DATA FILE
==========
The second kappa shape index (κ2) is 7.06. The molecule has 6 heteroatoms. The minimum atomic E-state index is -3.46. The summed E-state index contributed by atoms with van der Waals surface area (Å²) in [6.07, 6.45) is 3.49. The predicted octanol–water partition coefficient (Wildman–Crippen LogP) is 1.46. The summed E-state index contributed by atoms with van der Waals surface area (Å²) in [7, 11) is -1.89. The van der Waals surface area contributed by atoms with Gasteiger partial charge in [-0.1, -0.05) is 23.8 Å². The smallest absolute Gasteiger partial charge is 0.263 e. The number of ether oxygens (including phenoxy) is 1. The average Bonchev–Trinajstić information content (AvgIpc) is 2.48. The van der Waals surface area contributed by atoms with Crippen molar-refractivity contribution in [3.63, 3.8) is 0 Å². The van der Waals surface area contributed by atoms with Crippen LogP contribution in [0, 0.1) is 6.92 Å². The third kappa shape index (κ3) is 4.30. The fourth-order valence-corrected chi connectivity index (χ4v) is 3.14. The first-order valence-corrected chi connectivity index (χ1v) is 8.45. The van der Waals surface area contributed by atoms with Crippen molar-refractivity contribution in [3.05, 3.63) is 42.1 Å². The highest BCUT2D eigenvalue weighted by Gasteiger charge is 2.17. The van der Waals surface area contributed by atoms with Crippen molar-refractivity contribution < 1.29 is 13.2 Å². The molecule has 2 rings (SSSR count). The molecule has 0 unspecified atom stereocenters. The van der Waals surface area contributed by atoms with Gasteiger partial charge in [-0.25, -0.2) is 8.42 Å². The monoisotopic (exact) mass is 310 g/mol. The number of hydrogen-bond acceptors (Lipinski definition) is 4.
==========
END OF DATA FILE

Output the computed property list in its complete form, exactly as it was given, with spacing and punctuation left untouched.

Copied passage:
The second kappa shape index (κ2) is 7.06. The molecule has 6 heteroatoms. The minimum atomic E-state index is -3.46. The summed E-state index contributed by atoms with van der Waals surface area (Å²) in [6.07, 6.45) is 3.49. The predicted octanol–water partition coefficient (Wildman–Crippen LogP) is 1.46. The summed E-state index contributed by atoms with van der Waals surface area (Å²) in [7, 11) is -1.89. The van der Waals surface area contributed by atoms with Gasteiger partial charge in [-0.1, -0.05) is 23.8 Å². The smallest absolute Gasteiger partial charge is 0.263 e. The number of ether oxygens (including phenoxy) is 1. The average Bonchev–Trinajstić information content (AvgIpc) is 2.48. The van der Waals surface area contributed by atoms with Crippen molar-refractivity contribution in [3.63, 3.8) is 0 Å². The van der Waals surface area contributed by atoms with Crippen LogP contribution in [0, 0.1) is 6.92 Å². The third kappa shape index (κ3) is 4.30. The fourth-order valence-corrected chi connectivity index (χ4v) is 3.14. The first-order valence-corrected chi connectivity index (χ1v) is 8.45. The van der Waals surface area contributed by atoms with Crippen molar-refractivity contribution in [3.05, 3.63) is 42.1 Å². The highest BCUT2D eigenvalue weighted by Gasteiger charge is 2.17. The van der Waals surface area contributed by atoms with Crippen molar-refractivity contribution < 1.29 is 13.2 Å². The molecule has 2 rings (SSSR count). The molecule has 0 unspecified atom stereocenters. The van der Waals surface area contributed by atoms with Gasteiger partial charge in [-0.25, -0.2) is 8.42 Å². The monoisotopic (exact) mass is 310 g/mol. The number of hydrogen-bond acceptors (Lipinski definition) is 4.